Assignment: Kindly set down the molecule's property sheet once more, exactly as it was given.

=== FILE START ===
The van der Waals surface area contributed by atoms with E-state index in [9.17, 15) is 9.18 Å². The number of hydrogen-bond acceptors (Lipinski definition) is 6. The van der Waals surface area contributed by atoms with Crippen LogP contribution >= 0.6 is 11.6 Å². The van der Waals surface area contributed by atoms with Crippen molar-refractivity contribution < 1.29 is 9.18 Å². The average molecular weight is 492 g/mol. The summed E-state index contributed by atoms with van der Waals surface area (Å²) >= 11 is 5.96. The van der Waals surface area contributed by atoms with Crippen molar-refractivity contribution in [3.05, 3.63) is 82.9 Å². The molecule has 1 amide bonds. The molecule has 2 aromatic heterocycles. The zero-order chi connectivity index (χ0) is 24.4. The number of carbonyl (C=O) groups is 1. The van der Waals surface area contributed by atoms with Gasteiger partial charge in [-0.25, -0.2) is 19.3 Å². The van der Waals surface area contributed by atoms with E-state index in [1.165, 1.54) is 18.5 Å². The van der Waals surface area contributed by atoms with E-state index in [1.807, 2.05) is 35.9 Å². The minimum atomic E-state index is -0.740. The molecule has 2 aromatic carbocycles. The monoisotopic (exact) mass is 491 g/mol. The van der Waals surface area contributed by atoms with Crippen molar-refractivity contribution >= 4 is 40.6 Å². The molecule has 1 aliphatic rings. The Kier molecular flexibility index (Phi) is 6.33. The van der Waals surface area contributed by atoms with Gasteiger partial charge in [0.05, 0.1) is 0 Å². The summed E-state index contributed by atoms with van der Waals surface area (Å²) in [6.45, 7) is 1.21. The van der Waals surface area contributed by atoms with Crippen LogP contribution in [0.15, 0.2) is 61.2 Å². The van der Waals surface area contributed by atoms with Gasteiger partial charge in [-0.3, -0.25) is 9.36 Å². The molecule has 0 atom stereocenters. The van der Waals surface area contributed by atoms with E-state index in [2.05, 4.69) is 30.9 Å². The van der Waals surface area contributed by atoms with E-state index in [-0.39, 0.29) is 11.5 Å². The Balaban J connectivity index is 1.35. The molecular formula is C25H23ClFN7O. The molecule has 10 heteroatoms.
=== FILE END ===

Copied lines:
The van der Waals surface area contributed by atoms with E-state index in [9.17, 15) is 9.18 Å². The number of hydrogen-bond acceptors (Lipinski definition) is 6. The van der Waals surface area contributed by atoms with Crippen LogP contribution >= 0.6 is 11.6 Å². The van der Waals surface area contributed by atoms with Crippen molar-refractivity contribution < 1.29 is 9.18 Å². The average molecular weight is 492 g/mol. The summed E-state index contributed by atoms with van der Waals surface area (Å²) >= 11 is 5.96. The van der Waals surface area contributed by atoms with Crippen molar-refractivity contribution in [3.05, 3.63) is 82.9 Å². The molecule has 1 amide bonds. The molecule has 2 aromatic heterocycles. The zero-order chi connectivity index (χ0) is 24.4. The number of carbonyl (C=O) groups is 1. The van der Waals surface area contributed by atoms with Gasteiger partial charge in [-0.25, -0.2) is 19.3 Å². The van der Waals surface area contributed by atoms with E-state index in [1.165, 1.54) is 18.5 Å². The van der Waals surface area contributed by atoms with E-state index in [1.807, 2.05) is 35.9 Å². The minimum atomic E-state index is -0.740. The molecule has 2 aromatic carbocycles. The monoisotopic (exact) mass is 491 g/mol. The van der Waals surface area contributed by atoms with Crippen molar-refractivity contribution >= 4 is 40.6 Å². The molecule has 1 aliphatic rings. The Kier molecular flexibility index (Phi) is 6.33. The van der Waals surface area contributed by atoms with Gasteiger partial charge in [0.05, 0.1) is 0 Å². The summed E-state index contributed by atoms with van der Waals surface area (Å²) in [6.45, 7) is 1.21. The van der Waals surface area contributed by atoms with Crippen LogP contribution in [0.15, 0.2) is 61.2 Å². The van der Waals surface area contributed by atoms with Gasteiger partial charge in [-0.3, -0.25) is 9.36 Å². The molecule has 0 atom stereocenters. The van der Waals surface area contributed by atoms with E-state index in [2.05, 4.69) is 30.9 Å². The van der Waals surface area contributed by atoms with E-state index in [-0.39, 0.29) is 11.5 Å². The Balaban J connectivity index is 1.35. The molecular formula is C25H23ClFN7O. The molecule has 10 heteroatoms.